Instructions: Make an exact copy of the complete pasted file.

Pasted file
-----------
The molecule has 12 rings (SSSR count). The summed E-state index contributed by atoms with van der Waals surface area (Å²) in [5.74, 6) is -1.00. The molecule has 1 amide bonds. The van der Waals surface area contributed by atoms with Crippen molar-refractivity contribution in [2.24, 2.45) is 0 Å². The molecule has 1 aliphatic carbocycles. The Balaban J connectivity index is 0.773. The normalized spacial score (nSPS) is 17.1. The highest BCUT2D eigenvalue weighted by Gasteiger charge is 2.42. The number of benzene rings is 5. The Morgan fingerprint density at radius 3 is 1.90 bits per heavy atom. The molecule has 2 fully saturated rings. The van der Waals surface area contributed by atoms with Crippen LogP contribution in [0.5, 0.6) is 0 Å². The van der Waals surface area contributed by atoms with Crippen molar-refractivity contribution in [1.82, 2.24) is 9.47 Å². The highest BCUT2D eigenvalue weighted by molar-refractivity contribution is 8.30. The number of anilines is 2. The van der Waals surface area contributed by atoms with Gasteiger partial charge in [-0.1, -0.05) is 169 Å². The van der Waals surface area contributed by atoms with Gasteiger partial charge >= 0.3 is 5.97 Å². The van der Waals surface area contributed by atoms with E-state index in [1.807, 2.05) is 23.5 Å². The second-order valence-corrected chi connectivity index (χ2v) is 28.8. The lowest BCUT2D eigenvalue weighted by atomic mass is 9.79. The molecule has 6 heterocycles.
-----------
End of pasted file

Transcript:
The molecule has 12 rings (SSSR count). The summed E-state index contributed by atoms with van der Waals surface area (Å²) in [5.74, 6) is -1.00. The molecule has 1 amide bonds. The van der Waals surface area contributed by atoms with Crippen molar-refractivity contribution in [2.24, 2.45) is 0 Å². The molecule has 1 aliphatic carbocycles. The Balaban J connectivity index is 0.773. The normalized spacial score (nSPS) is 17.1. The highest BCUT2D eigenvalue weighted by Gasteiger charge is 2.42. The number of benzene rings is 5. The Morgan fingerprint density at radius 3 is 1.90 bits per heavy atom. The molecule has 2 fully saturated rings. The van der Waals surface area contributed by atoms with Crippen LogP contribution in [0.5, 0.6) is 0 Å². The van der Waals surface area contributed by atoms with Crippen molar-refractivity contribution in [1.82, 2.24) is 9.47 Å². The highest BCUT2D eigenvalue weighted by molar-refractivity contribution is 8.30. The number of anilines is 2. The van der Waals surface area contributed by atoms with Gasteiger partial charge in [-0.1, -0.05) is 169 Å². The van der Waals surface area contributed by atoms with Gasteiger partial charge >= 0.3 is 5.97 Å². The van der Waals surface area contributed by atoms with E-state index in [1.807, 2.05) is 23.5 Å². The second-order valence-corrected chi connectivity index (χ2v) is 28.8. The lowest BCUT2D eigenvalue weighted by atomic mass is 9.79. The molecule has 6 heterocycles.